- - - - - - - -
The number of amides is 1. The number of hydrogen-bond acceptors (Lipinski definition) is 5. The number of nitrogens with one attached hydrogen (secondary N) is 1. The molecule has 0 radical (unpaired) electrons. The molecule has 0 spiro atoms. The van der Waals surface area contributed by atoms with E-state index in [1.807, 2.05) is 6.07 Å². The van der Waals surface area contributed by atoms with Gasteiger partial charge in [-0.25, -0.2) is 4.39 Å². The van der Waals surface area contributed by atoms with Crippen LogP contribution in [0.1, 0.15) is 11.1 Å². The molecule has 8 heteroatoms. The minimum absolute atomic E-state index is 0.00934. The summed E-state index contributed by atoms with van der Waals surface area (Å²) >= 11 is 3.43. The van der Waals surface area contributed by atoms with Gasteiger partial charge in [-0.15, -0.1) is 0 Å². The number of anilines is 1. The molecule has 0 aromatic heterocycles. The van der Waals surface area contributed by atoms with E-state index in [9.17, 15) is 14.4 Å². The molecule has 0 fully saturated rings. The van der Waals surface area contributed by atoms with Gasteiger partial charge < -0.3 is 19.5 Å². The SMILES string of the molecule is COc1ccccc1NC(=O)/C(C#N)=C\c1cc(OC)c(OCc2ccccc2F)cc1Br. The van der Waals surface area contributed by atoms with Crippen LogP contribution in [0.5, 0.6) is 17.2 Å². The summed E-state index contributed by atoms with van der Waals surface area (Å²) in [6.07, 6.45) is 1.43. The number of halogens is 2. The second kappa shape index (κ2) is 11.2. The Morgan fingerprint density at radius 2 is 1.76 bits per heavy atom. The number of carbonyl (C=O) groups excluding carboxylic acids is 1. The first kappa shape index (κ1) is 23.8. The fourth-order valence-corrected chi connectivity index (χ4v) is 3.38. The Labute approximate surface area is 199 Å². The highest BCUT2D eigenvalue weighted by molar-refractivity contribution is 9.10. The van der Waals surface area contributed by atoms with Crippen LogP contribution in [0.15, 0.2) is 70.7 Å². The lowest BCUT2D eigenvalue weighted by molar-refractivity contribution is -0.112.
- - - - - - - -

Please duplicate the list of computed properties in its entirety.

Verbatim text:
The number of amides is 1. The number of hydrogen-bond acceptors (Lipinski definition) is 5. The number of nitrogens with one attached hydrogen (secondary N) is 1. The molecule has 0 radical (unpaired) electrons. The molecule has 0 spiro atoms. The van der Waals surface area contributed by atoms with E-state index in [1.807, 2.05) is 6.07 Å². The van der Waals surface area contributed by atoms with Gasteiger partial charge in [-0.25, -0.2) is 4.39 Å². The van der Waals surface area contributed by atoms with Crippen LogP contribution in [0.1, 0.15) is 11.1 Å². The molecule has 8 heteroatoms. The minimum absolute atomic E-state index is 0.00934. The summed E-state index contributed by atoms with van der Waals surface area (Å²) >= 11 is 3.43. The van der Waals surface area contributed by atoms with Gasteiger partial charge in [-0.15, -0.1) is 0 Å². The number of anilines is 1. The molecule has 0 aromatic heterocycles. The van der Waals surface area contributed by atoms with E-state index in [9.17, 15) is 14.4 Å². The molecule has 0 fully saturated rings. The van der Waals surface area contributed by atoms with Gasteiger partial charge < -0.3 is 19.5 Å². The SMILES string of the molecule is COc1ccccc1NC(=O)/C(C#N)=C\c1cc(OC)c(OCc2ccccc2F)cc1Br. The van der Waals surface area contributed by atoms with Crippen LogP contribution in [0.5, 0.6) is 17.2 Å². The summed E-state index contributed by atoms with van der Waals surface area (Å²) in [6.07, 6.45) is 1.43. The number of halogens is 2. The second kappa shape index (κ2) is 11.2. The Morgan fingerprint density at radius 2 is 1.76 bits per heavy atom. The number of carbonyl (C=O) groups excluding carboxylic acids is 1. The first kappa shape index (κ1) is 23.8. The fourth-order valence-corrected chi connectivity index (χ4v) is 3.38. The Labute approximate surface area is 199 Å². The highest BCUT2D eigenvalue weighted by molar-refractivity contribution is 9.10. The van der Waals surface area contributed by atoms with Crippen LogP contribution in [0.15, 0.2) is 70.7 Å². The lowest BCUT2D eigenvalue weighted by molar-refractivity contribution is -0.112.